The IRGC stepped up its “soft war” rhetoric in the wake of the widespread riots and unrest that followed the country’s disputed 2009 presidential elections.
According to that rhetoric, “soft war” can include any attempts to create unrest in Iran, including psychological operations.
However, following the launch of the Stuxnet virus that Iranian officials said had infected computer systems and centrifuges used to enrich uranium, Iran has expanded its definition of “soft war” to include cyber warfare attacks.
Offensively, Iran uses cyber warfare in a similar manner to its other asymmetric strategies, which appear to include training its proxies to carry out attacks. Last month, Israel took its police department offline after discovering computers had been infected by a remote-access tool (RAT) allowing attackers to control machines in real-time. According to the US-based computer security firm Norman, those and other recent attacks originated in Gaza, home to Iranian- backed Hamas and Palestinian Islamic Jihad.
Norman described the attacks from Gaza as “an espionage operation [that] has been underway for at least a year.” Iran’s cyber warfare strategy is also designed to counter what it sees are attacks from the US and Israel.
In a recent report published on its new public website, Iran’s Intelligence Ministry accused the US and Israel of perpetrating a cyber war against Iran, including by using “advanced malware” against its nuclear facilities.
The report – intended for consumption by the Iranian public and widely disseminated by the Iranian media – relies on information and opinions given in various Western news reports and commentary on the issue of cyber warfare.
The launch of the new “soft war” barracks and the Intelligence Ministry report both come after Iran’s foreign ministry spokesman Ramin Mehmanparast in May accused “illegitimate regimes” of “producing viruses and trying to use cyberspace,” in response to questions about whether the Flame computer virus had infected any of Iran’s computer systems.
In April, Iran said it had experienced a cyber attack against computer systems in its Petroleum Ministry and other oil-related state companies, which it said was part of a wider “soft war” effort by the US and Israel.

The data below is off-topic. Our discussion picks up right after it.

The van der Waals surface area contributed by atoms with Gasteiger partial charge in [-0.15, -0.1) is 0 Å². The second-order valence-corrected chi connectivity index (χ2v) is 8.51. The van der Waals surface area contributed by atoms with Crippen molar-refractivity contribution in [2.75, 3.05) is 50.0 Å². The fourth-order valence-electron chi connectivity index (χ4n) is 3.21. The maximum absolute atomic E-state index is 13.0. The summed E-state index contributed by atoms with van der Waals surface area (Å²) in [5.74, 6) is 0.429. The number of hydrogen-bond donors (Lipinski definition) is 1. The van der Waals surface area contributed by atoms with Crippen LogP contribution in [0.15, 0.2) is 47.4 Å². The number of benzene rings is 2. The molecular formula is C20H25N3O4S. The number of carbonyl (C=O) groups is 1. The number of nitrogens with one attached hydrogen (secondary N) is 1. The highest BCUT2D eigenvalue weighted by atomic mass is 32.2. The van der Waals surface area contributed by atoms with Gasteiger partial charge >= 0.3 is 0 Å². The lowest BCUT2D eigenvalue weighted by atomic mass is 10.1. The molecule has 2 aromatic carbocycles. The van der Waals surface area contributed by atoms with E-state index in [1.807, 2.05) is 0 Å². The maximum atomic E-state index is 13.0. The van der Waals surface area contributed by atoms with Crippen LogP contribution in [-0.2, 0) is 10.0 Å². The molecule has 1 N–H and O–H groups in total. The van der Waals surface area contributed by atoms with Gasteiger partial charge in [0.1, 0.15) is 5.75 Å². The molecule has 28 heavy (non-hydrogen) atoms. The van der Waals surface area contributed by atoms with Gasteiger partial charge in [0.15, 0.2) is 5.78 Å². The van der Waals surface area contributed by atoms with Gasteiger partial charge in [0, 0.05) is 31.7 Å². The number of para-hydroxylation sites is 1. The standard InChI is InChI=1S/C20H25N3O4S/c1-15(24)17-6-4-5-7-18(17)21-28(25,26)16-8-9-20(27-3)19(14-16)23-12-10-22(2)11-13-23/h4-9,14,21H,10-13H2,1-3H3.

Defensively, Iran’s cyber strategy includes online propaganda, including via its state media, for both domestic and international consumption.
Tehran is engaged in a large-scale propaganda war with the West, not only on behalf of its own regime but also for its allies. In its most recent move, Iran’s Fars News, which is closely affiliated with the IRGC, opened a branch in Damascus to “provide a realistic view” of events in Syria and counter what Iran has termed Western propaganda against its closest regional ally, Syrian president Bashar Assad.
The Cyber Council Committee conference, run by IRIB, also comes after the US Senate voted unanimously in favor of enhanced sanctions against Iran, which include blacklisting IRIB and preventing others from doing business with the Iranian state media company and its chief, Ezzatollah Zarghami.
The European Union has already placed individual sanctions against Zarghami, whom it says has committed human rights abuses including by broadcasting forced confessions of detainees and show trials in August 2009 and December 2011.
Iran, however, says the new sanctions are a “flagrant attempt to try to silence the Iranian media.”
Referring to the sanctions against IRIB, Chief of Staff Jazayeri accused Israel and the US of using “soft war” techniques to try to create a political crisis in Iran, including via cyberspace.
Jazayeri said Iran’s enemies try to lure Iranians with promises of a “Western lifestyle.”
The head of the Cyber Council Committee, Ali Asghar Jafaari – who serves as a media adviser to Zarghami – said that cyberspace was “an important platform” through which the enemy tries to flaunt anti-Iranian [propaganda] and we will move to constrict them in this area, as we have done in other arenas.”